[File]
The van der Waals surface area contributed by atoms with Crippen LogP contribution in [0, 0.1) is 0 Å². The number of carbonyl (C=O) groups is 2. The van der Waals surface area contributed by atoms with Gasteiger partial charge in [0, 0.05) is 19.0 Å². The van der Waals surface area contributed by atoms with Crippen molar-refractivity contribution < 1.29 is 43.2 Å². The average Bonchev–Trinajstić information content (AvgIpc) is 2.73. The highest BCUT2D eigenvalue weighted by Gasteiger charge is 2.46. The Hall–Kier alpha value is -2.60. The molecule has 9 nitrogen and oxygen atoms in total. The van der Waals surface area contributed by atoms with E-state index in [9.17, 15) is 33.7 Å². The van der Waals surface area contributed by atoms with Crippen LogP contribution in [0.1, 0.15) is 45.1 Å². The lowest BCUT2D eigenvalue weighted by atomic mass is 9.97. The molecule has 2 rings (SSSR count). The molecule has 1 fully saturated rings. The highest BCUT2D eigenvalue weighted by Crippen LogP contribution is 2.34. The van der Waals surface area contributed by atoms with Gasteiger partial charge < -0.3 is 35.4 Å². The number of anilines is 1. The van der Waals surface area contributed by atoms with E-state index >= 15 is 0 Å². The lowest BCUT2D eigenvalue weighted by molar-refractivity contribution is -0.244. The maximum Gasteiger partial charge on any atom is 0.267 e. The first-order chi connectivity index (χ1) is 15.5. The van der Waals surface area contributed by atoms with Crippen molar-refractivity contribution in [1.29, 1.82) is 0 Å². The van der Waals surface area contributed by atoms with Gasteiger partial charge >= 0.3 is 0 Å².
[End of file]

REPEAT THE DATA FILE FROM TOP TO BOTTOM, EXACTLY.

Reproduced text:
The van der Waals surface area contributed by atoms with Crippen LogP contribution in [0, 0.1) is 0 Å². The number of carbonyl (C=O) groups is 2. The van der Waals surface area contributed by atoms with Gasteiger partial charge in [0, 0.05) is 19.0 Å². The van der Waals surface area contributed by atoms with Crippen molar-refractivity contribution < 1.29 is 43.2 Å². The average Bonchev–Trinajstić information content (AvgIpc) is 2.73. The highest BCUT2D eigenvalue weighted by Gasteiger charge is 2.46. The Hall–Kier alpha value is -2.60. The molecule has 9 nitrogen and oxygen atoms in total. The van der Waals surface area contributed by atoms with E-state index in [9.17, 15) is 33.7 Å². The van der Waals surface area contributed by atoms with Crippen LogP contribution in [0.1, 0.15) is 45.1 Å². The lowest BCUT2D eigenvalue weighted by atomic mass is 9.97. The molecule has 2 rings (SSSR count). The molecule has 1 fully saturated rings. The highest BCUT2D eigenvalue weighted by Crippen LogP contribution is 2.34. The van der Waals surface area contributed by atoms with Gasteiger partial charge < -0.3 is 35.4 Å². The number of anilines is 1. The van der Waals surface area contributed by atoms with E-state index >= 15 is 0 Å². The lowest BCUT2D eigenvalue weighted by molar-refractivity contribution is -0.244. The maximum Gasteiger partial charge on any atom is 0.267 e. The first-order chi connectivity index (χ1) is 15.5. The van der Waals surface area contributed by atoms with Crippen molar-refractivity contribution in [1.29, 1.82) is 0 Å². The van der Waals surface area contributed by atoms with Gasteiger partial charge >= 0.3 is 0 Å².